Portsmouth ward room was in an ivy league of its own

Ivy covered Ward Room, Queen Street, Portsmouth. Taken from the RN Barracks, HMS Victory (now HMS Nelson) we are looking across the top of the main gate toward the Ward Room. Picture: Mick Cooper collection.
Ivy covered Ward Room, Queen Street, Portsmouth. Taken from the RN Barracks, HMS Victory (now HMS Nelson) we are looking across the top of the main gate toward the Ward Room. Picture: Mick Cooper collection.
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Can you remember when many public and private buildings were shrouded in ivy? I recall when the Queen ordered Sandringham House to be freed of the growth covering the front of the building and it looked completely different afterwards.

In this photograph the former main gate archway and pinnacles into the Royal Naval Barracks, Queen Street, Portsea, Portsmouth, are covered in the the growth.

Reversing into East Street from Broad Street, Old Portsmouth, in 1937/38 is a trolleybus on route 15/16 to and from Copnor Bridge. Picture: Barry Cox collection.

Reversing into East Street from Broad Street, Old Portsmouth, in 1937/38 is a trolleybus on route 15/16 to and from Copnor Bridge. Picture: Barry Cox collection.

And look across the road, the officers’ ward room is also gradually being covered in the green growth.

I am not so sure when the ivy was removed but the buildings certainly look different without it.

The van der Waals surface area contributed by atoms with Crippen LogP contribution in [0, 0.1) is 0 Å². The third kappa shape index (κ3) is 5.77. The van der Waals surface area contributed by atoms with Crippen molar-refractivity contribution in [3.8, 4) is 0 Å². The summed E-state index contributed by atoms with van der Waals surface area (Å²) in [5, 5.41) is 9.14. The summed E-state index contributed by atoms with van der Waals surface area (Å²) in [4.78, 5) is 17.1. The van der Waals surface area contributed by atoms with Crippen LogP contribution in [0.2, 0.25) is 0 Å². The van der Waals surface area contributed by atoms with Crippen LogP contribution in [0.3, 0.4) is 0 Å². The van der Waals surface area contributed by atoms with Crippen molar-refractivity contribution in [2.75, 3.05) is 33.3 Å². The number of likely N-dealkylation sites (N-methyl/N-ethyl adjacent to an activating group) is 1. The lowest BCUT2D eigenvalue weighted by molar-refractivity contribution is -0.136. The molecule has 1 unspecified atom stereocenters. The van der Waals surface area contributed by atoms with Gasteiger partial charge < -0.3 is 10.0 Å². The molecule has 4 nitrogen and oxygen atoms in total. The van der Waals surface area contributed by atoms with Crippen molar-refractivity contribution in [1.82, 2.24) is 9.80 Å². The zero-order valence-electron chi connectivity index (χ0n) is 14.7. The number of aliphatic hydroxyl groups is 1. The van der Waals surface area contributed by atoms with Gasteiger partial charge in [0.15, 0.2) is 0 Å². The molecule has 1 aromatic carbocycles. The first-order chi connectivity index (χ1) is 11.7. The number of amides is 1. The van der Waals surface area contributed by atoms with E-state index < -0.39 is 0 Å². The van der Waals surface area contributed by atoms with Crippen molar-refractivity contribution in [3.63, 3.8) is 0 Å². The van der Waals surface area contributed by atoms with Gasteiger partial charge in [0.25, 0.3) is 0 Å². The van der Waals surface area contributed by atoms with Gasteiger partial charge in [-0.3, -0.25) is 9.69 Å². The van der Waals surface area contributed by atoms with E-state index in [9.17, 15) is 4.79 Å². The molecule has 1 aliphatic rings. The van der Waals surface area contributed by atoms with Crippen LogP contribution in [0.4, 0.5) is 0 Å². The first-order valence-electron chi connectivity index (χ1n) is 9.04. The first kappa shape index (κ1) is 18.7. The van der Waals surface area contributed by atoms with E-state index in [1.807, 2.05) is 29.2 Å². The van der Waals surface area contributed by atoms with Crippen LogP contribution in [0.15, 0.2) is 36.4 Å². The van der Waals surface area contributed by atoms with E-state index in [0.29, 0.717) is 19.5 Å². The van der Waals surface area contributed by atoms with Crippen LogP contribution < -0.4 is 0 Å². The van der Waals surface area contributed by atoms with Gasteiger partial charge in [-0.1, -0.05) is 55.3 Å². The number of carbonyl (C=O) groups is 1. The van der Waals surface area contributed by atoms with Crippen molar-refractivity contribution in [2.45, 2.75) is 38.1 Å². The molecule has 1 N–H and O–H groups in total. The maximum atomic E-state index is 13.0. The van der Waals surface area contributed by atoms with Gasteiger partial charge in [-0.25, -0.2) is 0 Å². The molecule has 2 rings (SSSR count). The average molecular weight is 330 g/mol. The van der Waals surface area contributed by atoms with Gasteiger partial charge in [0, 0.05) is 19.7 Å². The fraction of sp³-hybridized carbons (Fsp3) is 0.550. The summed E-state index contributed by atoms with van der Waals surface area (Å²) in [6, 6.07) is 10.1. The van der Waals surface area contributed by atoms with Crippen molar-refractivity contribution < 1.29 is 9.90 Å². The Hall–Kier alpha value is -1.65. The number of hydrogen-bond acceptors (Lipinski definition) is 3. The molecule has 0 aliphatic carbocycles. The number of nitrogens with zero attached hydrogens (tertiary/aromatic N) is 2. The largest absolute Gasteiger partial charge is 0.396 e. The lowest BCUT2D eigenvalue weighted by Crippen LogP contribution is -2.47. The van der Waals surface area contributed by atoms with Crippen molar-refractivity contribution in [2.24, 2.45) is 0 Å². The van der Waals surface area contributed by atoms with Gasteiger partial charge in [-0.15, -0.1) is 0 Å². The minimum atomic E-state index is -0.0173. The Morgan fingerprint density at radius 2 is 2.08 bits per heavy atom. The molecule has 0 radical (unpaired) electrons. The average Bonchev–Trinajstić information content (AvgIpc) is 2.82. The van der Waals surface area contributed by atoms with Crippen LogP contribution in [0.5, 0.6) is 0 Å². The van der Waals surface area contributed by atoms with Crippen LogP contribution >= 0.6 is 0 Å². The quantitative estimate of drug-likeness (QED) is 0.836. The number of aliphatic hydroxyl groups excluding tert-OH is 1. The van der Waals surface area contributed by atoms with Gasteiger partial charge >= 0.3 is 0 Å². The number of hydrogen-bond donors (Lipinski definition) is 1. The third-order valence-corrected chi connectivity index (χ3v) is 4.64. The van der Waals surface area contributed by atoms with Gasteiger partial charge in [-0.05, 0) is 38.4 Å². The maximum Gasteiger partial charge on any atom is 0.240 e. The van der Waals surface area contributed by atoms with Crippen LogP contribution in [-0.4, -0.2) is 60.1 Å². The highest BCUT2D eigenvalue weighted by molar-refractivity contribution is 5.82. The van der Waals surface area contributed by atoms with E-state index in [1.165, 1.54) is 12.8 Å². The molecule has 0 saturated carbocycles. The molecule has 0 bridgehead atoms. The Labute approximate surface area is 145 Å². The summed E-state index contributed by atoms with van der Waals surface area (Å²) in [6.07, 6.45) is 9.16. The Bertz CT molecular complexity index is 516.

•The second picture was taken in the year before the Second World War began.

A trolleybus is reversing into East Street from Broad Street, Old Portsmouth, so it can go forward on the triangle.

Some of the Gosport buses which have now been recognised. Picture: Barry Cox collection.

Some of the Gosport buses which have now been recognised. Picture: Barry Cox collection.

It would then make its way to Copnor Bridge via the Guildhall and up Commercial Road where it would turn into Lake Road.

At the junction of Fratton Road and Kingston Road the bus would turn left and then right into New Road.

It would then make its way to Copnor Bridge although the bus never reached the bridge as such. There was a turning circle at the junction of New Road and Copnor Road where the bus turned and then made the return trip.

In the distant mist in front of the bus can just be seen Semaphore Tower in the dockyard and the railway viaduct to South Railway Jetty.

James Thake officiating in an Asian Cup Final.

James Thake officiating in an Asian Cup Final.

• The buses in the photograph published on Thursday, October 31, were seen by Bob Dowdell, of Portsmouth, who tells us more.

He says: ‘You refer to the buses at the Gosport ferry terminus including two independent operators. I seem to recall that the one on the right was Jasper Maine’s bus which ran to Elson via Forton Road.

‘Jasper was the driver and his wife sat at the front entrance to take the fares. The one on the left was, I think, ran by a burly chap called Hathaway.

‘His bus ran through Stoke Road to Ann’s Hill and finished at the junction with Brockhurst Road. I hope somebody can put me right or endorse my memory,’ he adds.

• Last week I said I was going to run the obituary for Lt-Cdr James Thake today, but because of timings I placed it last Friday. I thought I had better mention it today in case any former shipmates missed it.

James’s funeral takes place at The Oaks Crematorium, Bartons Road, Havant, at 1pm this Friday, November 8.

In the photograph we see James as a referee when he took  charge of an Asian cup final in which he sent off the local bully boy, much to the delight of the crowd.